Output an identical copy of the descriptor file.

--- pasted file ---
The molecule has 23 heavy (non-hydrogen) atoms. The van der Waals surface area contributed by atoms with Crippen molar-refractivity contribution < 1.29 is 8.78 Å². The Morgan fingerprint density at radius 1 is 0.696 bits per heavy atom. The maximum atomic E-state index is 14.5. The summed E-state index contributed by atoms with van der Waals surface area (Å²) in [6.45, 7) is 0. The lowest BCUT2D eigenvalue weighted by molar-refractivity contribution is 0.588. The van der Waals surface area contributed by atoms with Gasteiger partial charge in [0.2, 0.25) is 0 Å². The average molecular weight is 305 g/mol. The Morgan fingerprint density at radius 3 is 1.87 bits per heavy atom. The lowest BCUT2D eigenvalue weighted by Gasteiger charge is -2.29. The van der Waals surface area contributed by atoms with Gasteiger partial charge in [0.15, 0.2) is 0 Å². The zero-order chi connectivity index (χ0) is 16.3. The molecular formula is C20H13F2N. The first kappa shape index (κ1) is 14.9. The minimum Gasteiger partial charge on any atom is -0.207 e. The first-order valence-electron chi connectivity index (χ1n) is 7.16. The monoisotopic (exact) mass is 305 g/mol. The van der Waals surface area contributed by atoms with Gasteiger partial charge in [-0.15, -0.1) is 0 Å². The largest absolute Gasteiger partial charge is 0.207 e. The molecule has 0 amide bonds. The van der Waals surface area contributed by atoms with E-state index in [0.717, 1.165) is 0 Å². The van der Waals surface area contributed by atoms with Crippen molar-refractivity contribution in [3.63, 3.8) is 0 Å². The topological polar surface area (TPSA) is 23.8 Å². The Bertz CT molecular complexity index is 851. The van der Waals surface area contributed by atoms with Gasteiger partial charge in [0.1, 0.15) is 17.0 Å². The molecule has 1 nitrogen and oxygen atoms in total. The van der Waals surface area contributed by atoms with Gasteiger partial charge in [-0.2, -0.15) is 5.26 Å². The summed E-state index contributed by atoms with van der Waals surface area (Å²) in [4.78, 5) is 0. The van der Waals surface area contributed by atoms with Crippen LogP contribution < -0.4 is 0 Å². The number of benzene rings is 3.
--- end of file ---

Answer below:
The molecule has 23 heavy (non-hydrogen) atoms. The van der Waals surface area contributed by atoms with Crippen molar-refractivity contribution < 1.29 is 8.78 Å². The Morgan fingerprint density at radius 1 is 0.696 bits per heavy atom. The maximum atomic E-state index is 14.5. The summed E-state index contributed by atoms with van der Waals surface area (Å²) in [6.45, 7) is 0. The lowest BCUT2D eigenvalue weighted by molar-refractivity contribution is 0.588. The van der Waals surface area contributed by atoms with Gasteiger partial charge in [0.2, 0.25) is 0 Å². The average molecular weight is 305 g/mol. The Morgan fingerprint density at radius 3 is 1.87 bits per heavy atom. The lowest BCUT2D eigenvalue weighted by Gasteiger charge is -2.29. The van der Waals surface area contributed by atoms with Gasteiger partial charge in [0.15, 0.2) is 0 Å². The zero-order chi connectivity index (χ0) is 16.3. The molecular formula is C20H13F2N. The first kappa shape index (κ1) is 14.9. The minimum Gasteiger partial charge on any atom is -0.207 e. The first-order valence-electron chi connectivity index (χ1n) is 7.16. The monoisotopic (exact) mass is 305 g/mol. The van der Waals surface area contributed by atoms with Gasteiger partial charge in [-0.15, -0.1) is 0 Å². The largest absolute Gasteiger partial charge is 0.207 e. The molecule has 0 amide bonds. The van der Waals surface area contributed by atoms with E-state index in [0.717, 1.165) is 0 Å². The van der Waals surface area contributed by atoms with Crippen molar-refractivity contribution in [3.63, 3.8) is 0 Å². The topological polar surface area (TPSA) is 23.8 Å². The Bertz CT molecular complexity index is 851. The van der Waals surface area contributed by atoms with Gasteiger partial charge in [0.1, 0.15) is 17.0 Å². The molecule has 1 nitrogen and oxygen atoms in total. The van der Waals surface area contributed by atoms with Gasteiger partial charge in [-0.2, -0.15) is 5.26 Å². The summed E-state index contributed by atoms with van der Waals surface area (Å²) in [4.78, 5) is 0. The van der Waals surface area contributed by atoms with Crippen LogP contribution < -0.4 is 0 Å². The number of benzene rings is 3.